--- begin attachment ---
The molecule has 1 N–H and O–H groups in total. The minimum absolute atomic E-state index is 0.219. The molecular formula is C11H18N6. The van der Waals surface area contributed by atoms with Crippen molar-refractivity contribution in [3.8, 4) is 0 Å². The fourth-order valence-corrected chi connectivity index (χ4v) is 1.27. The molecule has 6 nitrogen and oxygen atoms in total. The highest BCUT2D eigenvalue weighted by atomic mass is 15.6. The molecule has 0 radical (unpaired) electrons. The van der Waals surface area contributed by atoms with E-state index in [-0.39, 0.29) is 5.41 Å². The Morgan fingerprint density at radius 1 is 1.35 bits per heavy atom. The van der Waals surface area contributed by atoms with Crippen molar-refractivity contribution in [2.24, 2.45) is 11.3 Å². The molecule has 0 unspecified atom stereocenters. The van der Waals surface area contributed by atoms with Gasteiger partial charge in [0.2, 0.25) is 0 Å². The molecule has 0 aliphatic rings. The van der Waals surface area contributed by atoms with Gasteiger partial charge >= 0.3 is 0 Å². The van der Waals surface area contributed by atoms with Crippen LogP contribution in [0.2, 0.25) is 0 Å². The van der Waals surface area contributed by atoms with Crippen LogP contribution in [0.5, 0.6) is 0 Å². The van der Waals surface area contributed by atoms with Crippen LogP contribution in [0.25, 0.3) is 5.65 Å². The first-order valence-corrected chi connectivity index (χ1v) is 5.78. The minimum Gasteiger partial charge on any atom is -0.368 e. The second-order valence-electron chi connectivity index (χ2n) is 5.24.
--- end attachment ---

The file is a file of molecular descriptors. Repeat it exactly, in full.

The molecule has 1 N–H and O–H groups in total. The minimum absolute atomic E-state index is 0.219. The molecular formula is C11H18N6. The van der Waals surface area contributed by atoms with Crippen molar-refractivity contribution in [3.8, 4) is 0 Å². The fourth-order valence-corrected chi connectivity index (χ4v) is 1.27. The molecule has 6 nitrogen and oxygen atoms in total. The highest BCUT2D eigenvalue weighted by atomic mass is 15.6. The molecule has 0 radical (unpaired) electrons. The van der Waals surface area contributed by atoms with E-state index in [-0.39, 0.29) is 5.41 Å². The Morgan fingerprint density at radius 1 is 1.35 bits per heavy atom. The van der Waals surface area contributed by atoms with Crippen molar-refractivity contribution in [2.24, 2.45) is 11.3 Å². The molecule has 0 unspecified atom stereocenters. The van der Waals surface area contributed by atoms with Gasteiger partial charge in [0.2, 0.25) is 0 Å². The molecule has 0 aliphatic rings. The van der Waals surface area contributed by atoms with Gasteiger partial charge >= 0.3 is 0 Å². The van der Waals surface area contributed by atoms with Crippen LogP contribution in [0.2, 0.25) is 0 Å². The van der Waals surface area contributed by atoms with Crippen LogP contribution in [0.5, 0.6) is 0 Å². The van der Waals surface area contributed by atoms with Crippen LogP contribution in [0.25, 0.3) is 5.65 Å². The first-order valence-corrected chi connectivity index (χ1v) is 5.78. The minimum Gasteiger partial charge on any atom is -0.368 e. The second-order valence-electron chi connectivity index (χ2n) is 5.24.